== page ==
Electrifying Transportation for a Greener Tomorrow

The transportation sector is responsible for approximately one quarter of greenhouse gas emissions globally, with much of the sector relying on fossil fuels for energy. That is the weight of our everyday commutes, logistic operations, and cross-country journeys on our planet. Our highways are packed with the rumbling of fossil fuel-powered cars, buses, heavy-duty trucks, and passenger vehicles creating a trail of pollution and depleting resources.

However, in recent years, the shift in political thinking, societal awareness and calls for decarbonization have all culminated into electric mobility gaining traction. According to International Energy Agency (IEA), EV sales accounted for a record-breaking 13% of all vehicles sales in 2022. In China, EVs accounted for 27%of total vehicles sold; in Europe, they made up just over 20%. And in the US, sales of EVs increased to more than 7% of all vehicles.

All of this has come about because of government regulations mandating phase out of fossil-fuel powered vehicles (also known as internal combustion engine vehicles, or ‘ICE’), the passage of policies incentivizing EV adoption, commitment by global automakers to electrify their fleet and by utilities to develop EV charging infrastructure.

However, IEA reports that to get on track with the agency’s Net Zero by 2050 scenario, CO2 emissions from the transport sector must fall by more than 3% per year till 2030.

Need for Electric Vehicles (EVs)

Typical ICE vehicles emit greenhouse gases and particulates, endangering environment and human health and worsening climate impact. In 2022, global CO2 emissions from the transport sector grew by more than 250 million tons to about 8 gigatons, about 3% more than in 2021 (IEA).

Of this, passenger vehicles such as cars, buses, motorcycles, and taxis accounted for the largest share of emissions, while freight vehicles such as trucks and lorries were a close second, followed by aviation and shipping.

Therefore, the need to switch to cleaner alternatives has never been greater.

EVs have emerged as a viable alternative to ICE vehicles, promising zero tailpipe emissions, improved air quality, and little-to-no noise pollution. EVs come in a variety of configurations, including two-wheelers, three-wheelers, and four-wheelers and are not limited to personal automobiles; they can include heavy vehicles such as SUVs and buses, and even long-haul trucks.

Global Trends in EV Adoption

Global EV adoption continues to gain momentum. Within the EV segment, the electric cars market has witnessed an exponential growth, as improved range, expansive model availability and increased performance continues to attract customers. Moreover, SUVs and large cars dominated available electric car options in 2022 [IEA], accounting for 60% of available BEV options in China and Europe and an even greater share in the US. It is predicted that as spending and competition increases, a growing number of affordable EV models will come into the market.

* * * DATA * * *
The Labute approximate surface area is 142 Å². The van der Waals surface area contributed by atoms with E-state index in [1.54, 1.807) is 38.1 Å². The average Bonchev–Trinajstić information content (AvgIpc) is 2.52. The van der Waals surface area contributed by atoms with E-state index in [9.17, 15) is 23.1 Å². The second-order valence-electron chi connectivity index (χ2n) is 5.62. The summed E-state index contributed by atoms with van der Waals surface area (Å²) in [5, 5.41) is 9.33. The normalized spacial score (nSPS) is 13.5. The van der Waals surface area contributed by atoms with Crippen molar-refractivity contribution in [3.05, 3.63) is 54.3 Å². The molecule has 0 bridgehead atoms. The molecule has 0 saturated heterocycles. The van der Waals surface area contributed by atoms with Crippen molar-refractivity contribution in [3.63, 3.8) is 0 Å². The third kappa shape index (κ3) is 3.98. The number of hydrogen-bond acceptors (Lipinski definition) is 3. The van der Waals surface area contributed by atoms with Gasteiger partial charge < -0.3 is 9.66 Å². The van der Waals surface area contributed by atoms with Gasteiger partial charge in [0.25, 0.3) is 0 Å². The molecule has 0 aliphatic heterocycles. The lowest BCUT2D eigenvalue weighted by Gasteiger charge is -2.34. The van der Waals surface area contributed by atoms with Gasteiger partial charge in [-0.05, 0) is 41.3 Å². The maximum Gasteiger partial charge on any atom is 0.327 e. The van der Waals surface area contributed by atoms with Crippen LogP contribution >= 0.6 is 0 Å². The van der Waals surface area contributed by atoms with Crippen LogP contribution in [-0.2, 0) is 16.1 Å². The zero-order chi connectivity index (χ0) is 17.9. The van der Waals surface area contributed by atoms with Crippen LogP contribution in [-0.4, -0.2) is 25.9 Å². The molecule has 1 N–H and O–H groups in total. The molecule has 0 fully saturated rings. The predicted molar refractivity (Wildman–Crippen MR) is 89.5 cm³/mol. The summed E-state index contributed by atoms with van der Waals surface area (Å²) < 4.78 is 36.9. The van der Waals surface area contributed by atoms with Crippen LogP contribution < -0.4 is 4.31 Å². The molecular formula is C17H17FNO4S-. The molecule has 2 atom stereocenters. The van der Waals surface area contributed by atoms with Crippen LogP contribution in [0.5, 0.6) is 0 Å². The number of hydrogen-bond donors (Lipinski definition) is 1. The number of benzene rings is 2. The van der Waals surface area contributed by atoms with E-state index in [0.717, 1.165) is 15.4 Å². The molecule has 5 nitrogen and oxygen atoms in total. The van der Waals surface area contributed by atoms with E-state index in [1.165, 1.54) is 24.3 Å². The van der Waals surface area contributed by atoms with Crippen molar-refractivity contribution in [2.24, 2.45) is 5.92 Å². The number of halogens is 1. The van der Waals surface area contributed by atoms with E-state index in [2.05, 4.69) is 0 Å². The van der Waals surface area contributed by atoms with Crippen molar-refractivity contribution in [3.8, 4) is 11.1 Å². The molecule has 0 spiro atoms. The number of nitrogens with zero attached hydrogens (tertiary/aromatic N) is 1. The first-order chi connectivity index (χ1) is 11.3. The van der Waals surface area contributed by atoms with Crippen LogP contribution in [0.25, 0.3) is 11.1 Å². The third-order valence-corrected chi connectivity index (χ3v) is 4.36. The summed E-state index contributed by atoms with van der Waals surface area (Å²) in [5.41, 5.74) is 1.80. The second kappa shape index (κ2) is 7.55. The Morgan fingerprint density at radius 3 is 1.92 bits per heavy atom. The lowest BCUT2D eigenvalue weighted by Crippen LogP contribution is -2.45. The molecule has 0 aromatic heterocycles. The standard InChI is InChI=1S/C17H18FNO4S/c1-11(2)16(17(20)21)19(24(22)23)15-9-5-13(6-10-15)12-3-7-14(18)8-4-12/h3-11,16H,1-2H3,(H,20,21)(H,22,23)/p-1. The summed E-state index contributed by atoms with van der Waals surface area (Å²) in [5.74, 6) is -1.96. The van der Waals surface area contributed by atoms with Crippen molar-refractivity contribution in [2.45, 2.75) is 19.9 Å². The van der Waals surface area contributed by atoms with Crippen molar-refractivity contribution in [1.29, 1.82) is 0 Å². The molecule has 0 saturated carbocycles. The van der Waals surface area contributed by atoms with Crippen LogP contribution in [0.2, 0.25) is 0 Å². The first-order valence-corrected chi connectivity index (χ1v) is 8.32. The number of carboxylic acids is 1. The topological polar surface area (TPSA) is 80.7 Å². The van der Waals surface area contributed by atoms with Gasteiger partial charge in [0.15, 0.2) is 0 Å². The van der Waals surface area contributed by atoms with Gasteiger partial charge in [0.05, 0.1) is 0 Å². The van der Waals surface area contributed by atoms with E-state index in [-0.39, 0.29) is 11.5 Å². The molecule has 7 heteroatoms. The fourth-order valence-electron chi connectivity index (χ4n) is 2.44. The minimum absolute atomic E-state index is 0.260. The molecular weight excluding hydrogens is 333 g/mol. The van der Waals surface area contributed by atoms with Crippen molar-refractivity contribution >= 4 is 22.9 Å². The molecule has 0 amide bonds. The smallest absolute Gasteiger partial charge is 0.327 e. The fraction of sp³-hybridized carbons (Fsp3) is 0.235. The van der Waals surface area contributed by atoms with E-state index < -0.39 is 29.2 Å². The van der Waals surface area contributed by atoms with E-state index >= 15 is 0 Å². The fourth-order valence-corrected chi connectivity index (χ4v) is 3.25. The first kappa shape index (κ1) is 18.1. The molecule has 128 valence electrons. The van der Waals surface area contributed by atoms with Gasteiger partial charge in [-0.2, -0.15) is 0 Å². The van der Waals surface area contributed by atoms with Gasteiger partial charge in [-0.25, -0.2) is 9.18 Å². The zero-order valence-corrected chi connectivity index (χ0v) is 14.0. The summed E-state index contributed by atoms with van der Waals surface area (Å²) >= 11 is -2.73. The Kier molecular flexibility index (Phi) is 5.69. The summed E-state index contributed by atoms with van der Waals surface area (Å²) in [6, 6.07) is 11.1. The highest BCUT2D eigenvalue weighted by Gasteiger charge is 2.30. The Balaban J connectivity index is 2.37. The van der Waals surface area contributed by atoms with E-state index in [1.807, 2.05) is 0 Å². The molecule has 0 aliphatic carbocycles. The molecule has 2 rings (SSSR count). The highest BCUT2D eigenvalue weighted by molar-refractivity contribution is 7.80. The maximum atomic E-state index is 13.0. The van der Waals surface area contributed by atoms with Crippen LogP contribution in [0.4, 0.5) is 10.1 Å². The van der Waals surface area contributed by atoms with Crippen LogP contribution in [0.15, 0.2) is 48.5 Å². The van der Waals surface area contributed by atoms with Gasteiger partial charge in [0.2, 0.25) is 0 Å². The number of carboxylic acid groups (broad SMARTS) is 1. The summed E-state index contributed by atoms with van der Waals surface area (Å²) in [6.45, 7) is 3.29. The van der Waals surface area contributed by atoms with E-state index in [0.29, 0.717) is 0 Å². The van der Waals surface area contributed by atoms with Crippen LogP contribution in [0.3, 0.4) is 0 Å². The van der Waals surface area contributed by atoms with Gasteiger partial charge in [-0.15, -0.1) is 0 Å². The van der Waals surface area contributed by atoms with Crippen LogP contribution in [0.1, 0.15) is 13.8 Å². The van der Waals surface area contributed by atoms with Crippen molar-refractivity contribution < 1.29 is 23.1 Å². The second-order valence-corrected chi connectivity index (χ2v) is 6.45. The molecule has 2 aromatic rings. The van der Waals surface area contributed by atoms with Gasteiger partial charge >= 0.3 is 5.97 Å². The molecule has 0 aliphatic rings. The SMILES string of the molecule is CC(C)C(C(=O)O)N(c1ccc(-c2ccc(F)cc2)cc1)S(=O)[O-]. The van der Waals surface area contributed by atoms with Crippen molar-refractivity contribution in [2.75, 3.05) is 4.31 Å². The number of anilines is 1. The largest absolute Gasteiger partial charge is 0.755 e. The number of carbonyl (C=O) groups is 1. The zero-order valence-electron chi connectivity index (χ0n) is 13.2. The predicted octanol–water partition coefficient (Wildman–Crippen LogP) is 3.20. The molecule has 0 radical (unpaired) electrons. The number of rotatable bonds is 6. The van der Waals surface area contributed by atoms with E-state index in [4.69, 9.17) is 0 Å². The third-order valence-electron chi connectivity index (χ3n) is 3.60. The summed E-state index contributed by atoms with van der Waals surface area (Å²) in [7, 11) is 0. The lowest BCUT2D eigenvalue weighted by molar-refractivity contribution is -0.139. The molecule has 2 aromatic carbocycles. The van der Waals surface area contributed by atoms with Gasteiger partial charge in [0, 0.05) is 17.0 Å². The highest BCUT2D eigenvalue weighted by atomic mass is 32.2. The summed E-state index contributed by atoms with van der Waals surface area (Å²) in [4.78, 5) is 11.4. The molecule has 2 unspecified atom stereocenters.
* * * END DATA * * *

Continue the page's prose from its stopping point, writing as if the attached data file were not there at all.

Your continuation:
By contrast, EV sales in emerging markets and developing economies are led by two-wheeler and three-wheelers segments. In India, for instance, more than half of three-wheeler registrations in 2022 were for electric models. Electric two-wheelers have also witnessed a boom, with big home-grown brands like Ather and Ola leading the charge. In emerging markets, it is the rising sales of electric two- and three-wheelers that has helped push demand for electrification of other segments such as cars and buses.

World over, nearly 66,000 e-buses and 60,000 medium- and heavy-duty trucks were sold last year, representing about 4.5% of all bus sales and 1.2% of truck sales. In several countries, where reliance on public transport is greater, we see governments have committed to reduce emissions from public transport in densely populated urban areas. For example, in Finland, e-bus sales constituted over 65% of total sales in 2022.

At present, there is a growing ambition to electrify heavy-duty vehicles. According to IEA, in 2022, around 220 electric heavy-duty vehicle models entered the market. Further, 27 governments so far have pledged to achieve 100% ZEV (zero emission vehicle) bus and truck sales by 2040 and both the US and European Union have also proposed stronger emissions standards for heavy-duty vehicles. 

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Are Power Grids Ready for the EV Boom?

As we stare at a radically different future of transportation, concerns have been raised whether our power grids can handle millions of new EVs coming online each year.

Further, electrification of vehicles can only be an effective decarbonization solution if it is combined with a major build-out of renewable energy.